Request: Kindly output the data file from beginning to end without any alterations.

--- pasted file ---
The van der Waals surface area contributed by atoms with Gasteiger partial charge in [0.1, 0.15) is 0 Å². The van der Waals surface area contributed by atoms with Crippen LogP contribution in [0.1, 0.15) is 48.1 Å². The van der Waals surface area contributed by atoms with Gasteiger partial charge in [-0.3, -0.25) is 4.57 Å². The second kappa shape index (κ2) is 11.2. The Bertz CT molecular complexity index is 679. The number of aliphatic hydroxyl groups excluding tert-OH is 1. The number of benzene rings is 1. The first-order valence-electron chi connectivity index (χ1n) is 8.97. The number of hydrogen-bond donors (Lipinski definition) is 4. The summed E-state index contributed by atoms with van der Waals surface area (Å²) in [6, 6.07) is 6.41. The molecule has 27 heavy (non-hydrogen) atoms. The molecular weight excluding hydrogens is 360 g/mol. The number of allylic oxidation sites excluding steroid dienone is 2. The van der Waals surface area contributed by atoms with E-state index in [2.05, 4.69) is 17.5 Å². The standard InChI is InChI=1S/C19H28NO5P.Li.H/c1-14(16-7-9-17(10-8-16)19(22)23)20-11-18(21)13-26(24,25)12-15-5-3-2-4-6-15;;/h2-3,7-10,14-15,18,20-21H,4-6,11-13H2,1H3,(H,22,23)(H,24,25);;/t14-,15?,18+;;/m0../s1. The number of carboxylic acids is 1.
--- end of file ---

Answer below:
The van der Waals surface area contributed by atoms with Gasteiger partial charge in [0.1, 0.15) is 0 Å². The van der Waals surface area contributed by atoms with Crippen LogP contribution in [0.1, 0.15) is 48.1 Å². The van der Waals surface area contributed by atoms with Gasteiger partial charge in [-0.3, -0.25) is 4.57 Å². The second kappa shape index (κ2) is 11.2. The Bertz CT molecular complexity index is 679. The number of aliphatic hydroxyl groups excluding tert-OH is 1. The number of benzene rings is 1. The first-order valence-electron chi connectivity index (χ1n) is 8.97. The number of hydrogen-bond donors (Lipinski definition) is 4. The summed E-state index contributed by atoms with van der Waals surface area (Å²) in [6, 6.07) is 6.41. The molecule has 27 heavy (non-hydrogen) atoms. The molecular weight excluding hydrogens is 360 g/mol. The number of allylic oxidation sites excluding steroid dienone is 2. The van der Waals surface area contributed by atoms with E-state index in [2.05, 4.69) is 17.5 Å². The standard InChI is InChI=1S/C19H28NO5P.Li.H/c1-14(16-7-9-17(10-8-16)19(22)23)20-11-18(21)13-26(24,25)12-15-5-3-2-4-6-15;;/h2-3,7-10,14-15,18,20-21H,4-6,11-13H2,1H3,(H,22,23)(H,24,25);;/t14-,15?,18+;;/m0../s1. The number of carboxylic acids is 1.